EghtesadOnline: An estimated 1.5 billion cubic meters of water is consumed in Tehran Province annually, of which 25% or 30 million cubic meters/year is used by households that illegally tap into the water mains without paying, deputy head of Supervision Department in Tehran Province Water and Wastewater Company said.
“Since last March, close to 22,000 illegal connections have been found in the province, most of which were in the poor suburban areas,” Mohammadreza Karami Nezhad was quoted as saying by IRNA.
Of the total, about 10,000 were disconnected for non-payment and after paying a fine, they were linked to the municipal water supply system legally, Financial Tribune quoted him as saying.
The remaining illegal connections will be cut off gradually.
Water is fast becoming a scarce commodity and governments are doing all they can as far as conservation is concerned. However, there are people that tamper with meters or have illegal connections.
“If inspectors find an illegal connection, the case goes to the relevant courts and homeowner(s) must pay a fine after conviction.”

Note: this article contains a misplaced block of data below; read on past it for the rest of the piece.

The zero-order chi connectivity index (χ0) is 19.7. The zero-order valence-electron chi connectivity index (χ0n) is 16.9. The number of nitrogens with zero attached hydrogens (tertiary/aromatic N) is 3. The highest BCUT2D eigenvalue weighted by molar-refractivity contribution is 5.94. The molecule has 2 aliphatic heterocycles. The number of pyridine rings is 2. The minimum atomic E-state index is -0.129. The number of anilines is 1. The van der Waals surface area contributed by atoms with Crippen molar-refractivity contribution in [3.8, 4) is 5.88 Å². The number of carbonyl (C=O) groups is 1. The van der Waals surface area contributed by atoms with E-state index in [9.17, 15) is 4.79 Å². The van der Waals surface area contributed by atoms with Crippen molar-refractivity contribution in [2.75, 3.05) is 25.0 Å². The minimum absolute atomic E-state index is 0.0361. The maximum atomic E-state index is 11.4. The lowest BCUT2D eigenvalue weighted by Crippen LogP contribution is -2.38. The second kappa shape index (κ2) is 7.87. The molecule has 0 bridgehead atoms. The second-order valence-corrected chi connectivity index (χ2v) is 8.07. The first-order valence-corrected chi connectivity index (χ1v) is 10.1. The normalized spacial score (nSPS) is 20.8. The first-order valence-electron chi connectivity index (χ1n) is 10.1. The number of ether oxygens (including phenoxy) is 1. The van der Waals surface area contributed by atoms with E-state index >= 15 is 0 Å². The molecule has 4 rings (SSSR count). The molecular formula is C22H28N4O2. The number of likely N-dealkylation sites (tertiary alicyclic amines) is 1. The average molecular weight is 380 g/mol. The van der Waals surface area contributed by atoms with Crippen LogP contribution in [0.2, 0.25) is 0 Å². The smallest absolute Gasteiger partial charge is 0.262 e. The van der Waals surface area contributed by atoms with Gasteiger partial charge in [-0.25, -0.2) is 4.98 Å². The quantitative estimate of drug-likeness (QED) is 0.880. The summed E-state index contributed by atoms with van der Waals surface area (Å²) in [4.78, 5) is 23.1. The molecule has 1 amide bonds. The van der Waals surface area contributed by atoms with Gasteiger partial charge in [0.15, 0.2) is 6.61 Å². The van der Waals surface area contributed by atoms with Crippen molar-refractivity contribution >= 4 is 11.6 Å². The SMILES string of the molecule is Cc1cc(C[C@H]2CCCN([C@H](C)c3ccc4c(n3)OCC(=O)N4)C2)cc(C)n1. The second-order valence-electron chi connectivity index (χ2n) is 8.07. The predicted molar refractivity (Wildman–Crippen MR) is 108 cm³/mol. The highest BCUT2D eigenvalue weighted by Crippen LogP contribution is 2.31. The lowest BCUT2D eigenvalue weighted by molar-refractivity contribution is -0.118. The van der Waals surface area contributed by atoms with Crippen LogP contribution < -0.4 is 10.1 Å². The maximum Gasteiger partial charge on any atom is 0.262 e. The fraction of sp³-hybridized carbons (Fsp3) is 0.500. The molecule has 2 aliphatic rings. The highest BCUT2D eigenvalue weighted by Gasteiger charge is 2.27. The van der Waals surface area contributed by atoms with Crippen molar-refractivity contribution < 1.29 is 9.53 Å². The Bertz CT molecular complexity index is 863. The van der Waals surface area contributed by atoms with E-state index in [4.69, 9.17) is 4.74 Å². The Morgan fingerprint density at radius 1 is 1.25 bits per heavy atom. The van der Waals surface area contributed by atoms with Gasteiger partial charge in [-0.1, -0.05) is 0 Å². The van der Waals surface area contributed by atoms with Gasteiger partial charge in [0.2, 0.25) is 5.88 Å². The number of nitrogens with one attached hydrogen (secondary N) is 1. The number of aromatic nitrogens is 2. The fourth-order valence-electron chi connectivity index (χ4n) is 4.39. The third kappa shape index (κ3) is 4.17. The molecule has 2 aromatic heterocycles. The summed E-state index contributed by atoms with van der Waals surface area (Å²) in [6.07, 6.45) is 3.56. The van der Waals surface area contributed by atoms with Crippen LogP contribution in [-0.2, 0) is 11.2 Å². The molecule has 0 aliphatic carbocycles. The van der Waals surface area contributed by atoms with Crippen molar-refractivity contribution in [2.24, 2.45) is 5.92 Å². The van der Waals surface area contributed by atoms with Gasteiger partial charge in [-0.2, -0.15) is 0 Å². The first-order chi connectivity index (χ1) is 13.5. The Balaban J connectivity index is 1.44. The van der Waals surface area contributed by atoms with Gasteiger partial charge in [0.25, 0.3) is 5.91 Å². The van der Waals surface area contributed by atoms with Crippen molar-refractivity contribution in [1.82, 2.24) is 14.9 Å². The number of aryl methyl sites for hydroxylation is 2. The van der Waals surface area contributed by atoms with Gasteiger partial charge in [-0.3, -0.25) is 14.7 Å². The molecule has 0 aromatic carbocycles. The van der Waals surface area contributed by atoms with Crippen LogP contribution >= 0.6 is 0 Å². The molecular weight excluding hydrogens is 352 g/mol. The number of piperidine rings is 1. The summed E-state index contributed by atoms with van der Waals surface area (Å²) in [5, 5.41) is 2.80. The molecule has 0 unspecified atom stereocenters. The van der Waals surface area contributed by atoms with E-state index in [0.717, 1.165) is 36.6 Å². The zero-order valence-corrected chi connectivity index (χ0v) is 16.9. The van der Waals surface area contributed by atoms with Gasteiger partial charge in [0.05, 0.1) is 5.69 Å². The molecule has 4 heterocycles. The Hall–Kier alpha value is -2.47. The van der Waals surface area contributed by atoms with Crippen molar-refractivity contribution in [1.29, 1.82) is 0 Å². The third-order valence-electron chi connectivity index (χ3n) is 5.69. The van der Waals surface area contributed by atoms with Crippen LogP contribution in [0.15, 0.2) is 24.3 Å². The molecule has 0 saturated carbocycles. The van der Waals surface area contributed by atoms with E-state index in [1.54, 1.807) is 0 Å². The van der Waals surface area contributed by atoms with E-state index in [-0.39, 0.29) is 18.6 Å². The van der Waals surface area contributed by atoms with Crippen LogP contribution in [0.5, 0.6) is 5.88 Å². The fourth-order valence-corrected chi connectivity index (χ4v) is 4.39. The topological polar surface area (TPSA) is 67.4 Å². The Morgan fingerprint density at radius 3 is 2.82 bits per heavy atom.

The official said taking a tough stance on residents who continue to use water illegally should be on the agenda because the “cost of the water they consume is borne by others” who have done nothing wrong.
Apart from committing an offense (theft of water and depriving the utility of revenue), people who cheat the water companies with illegal connections endanger the safety of the mains water through possible contamination, he stressed.
Illegal connection means a hose or pipe that at one end is connected to the water supply network, and at the other is immersed into a storage tank. If there is a reduction in water pressure in the water main (due to a pipe leak or burst), water from the illegal tank can be sucked into the mains supply.
This phenomenon is known as back-siphonage. If the water in the tank is contaminated in any manner, this results in contamination of the mains water.
Identification of illegal water connections is necessary because reducing their numbers means more (and safe) water for law-abiding subscribers.
Moreover, utilities can improve planning and make reliable demand projections. In this way, operational costs can be reduced, revenues will increase and better services and higher customer satisfaction can be achieved.